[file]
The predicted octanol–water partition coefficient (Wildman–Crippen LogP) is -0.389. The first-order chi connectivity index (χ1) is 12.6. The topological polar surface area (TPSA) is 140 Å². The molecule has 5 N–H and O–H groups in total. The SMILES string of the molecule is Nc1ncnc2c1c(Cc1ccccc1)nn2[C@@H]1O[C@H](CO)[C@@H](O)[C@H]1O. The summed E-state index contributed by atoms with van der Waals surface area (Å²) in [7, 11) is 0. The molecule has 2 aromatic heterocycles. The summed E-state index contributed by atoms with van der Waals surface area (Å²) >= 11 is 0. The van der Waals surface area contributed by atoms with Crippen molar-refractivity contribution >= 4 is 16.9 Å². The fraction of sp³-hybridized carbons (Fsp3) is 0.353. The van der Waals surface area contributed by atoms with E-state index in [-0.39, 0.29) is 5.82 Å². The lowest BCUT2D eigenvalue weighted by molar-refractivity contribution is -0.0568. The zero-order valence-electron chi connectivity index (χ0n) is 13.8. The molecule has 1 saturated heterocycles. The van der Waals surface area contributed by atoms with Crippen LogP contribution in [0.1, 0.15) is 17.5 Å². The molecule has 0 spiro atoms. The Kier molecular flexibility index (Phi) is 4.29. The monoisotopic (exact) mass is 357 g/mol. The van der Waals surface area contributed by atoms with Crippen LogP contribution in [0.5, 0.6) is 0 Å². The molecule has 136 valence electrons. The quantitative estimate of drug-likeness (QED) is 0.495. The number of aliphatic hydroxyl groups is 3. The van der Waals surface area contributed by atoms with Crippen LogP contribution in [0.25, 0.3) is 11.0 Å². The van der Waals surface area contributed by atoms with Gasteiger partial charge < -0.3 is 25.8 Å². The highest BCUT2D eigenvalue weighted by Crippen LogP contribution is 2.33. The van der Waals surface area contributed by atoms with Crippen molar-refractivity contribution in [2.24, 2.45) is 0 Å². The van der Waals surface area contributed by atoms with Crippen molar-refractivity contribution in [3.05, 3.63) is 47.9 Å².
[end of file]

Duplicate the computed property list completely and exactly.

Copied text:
The predicted octanol–water partition coefficient (Wildman–Crippen LogP) is -0.389. The first-order chi connectivity index (χ1) is 12.6. The topological polar surface area (TPSA) is 140 Å². The molecule has 5 N–H and O–H groups in total. The SMILES string of the molecule is Nc1ncnc2c1c(Cc1ccccc1)nn2[C@@H]1O[C@H](CO)[C@@H](O)[C@H]1O. The summed E-state index contributed by atoms with van der Waals surface area (Å²) in [7, 11) is 0. The molecule has 2 aromatic heterocycles. The summed E-state index contributed by atoms with van der Waals surface area (Å²) >= 11 is 0. The van der Waals surface area contributed by atoms with Crippen molar-refractivity contribution >= 4 is 16.9 Å². The fraction of sp³-hybridized carbons (Fsp3) is 0.353. The van der Waals surface area contributed by atoms with E-state index in [-0.39, 0.29) is 5.82 Å². The lowest BCUT2D eigenvalue weighted by molar-refractivity contribution is -0.0568. The zero-order valence-electron chi connectivity index (χ0n) is 13.8. The molecule has 1 saturated heterocycles. The van der Waals surface area contributed by atoms with Crippen LogP contribution in [0.1, 0.15) is 17.5 Å². The molecule has 0 spiro atoms. The Kier molecular flexibility index (Phi) is 4.29. The monoisotopic (exact) mass is 357 g/mol. The van der Waals surface area contributed by atoms with Crippen LogP contribution in [0.5, 0.6) is 0 Å². The molecule has 136 valence electrons. The quantitative estimate of drug-likeness (QED) is 0.495. The number of aliphatic hydroxyl groups is 3. The van der Waals surface area contributed by atoms with Crippen LogP contribution in [0.25, 0.3) is 11.0 Å². The van der Waals surface area contributed by atoms with Gasteiger partial charge < -0.3 is 25.8 Å². The highest BCUT2D eigenvalue weighted by Crippen LogP contribution is 2.33. The van der Waals surface area contributed by atoms with Crippen molar-refractivity contribution in [2.24, 2.45) is 0 Å². The van der Waals surface area contributed by atoms with Crippen molar-refractivity contribution in [3.05, 3.63) is 47.9 Å².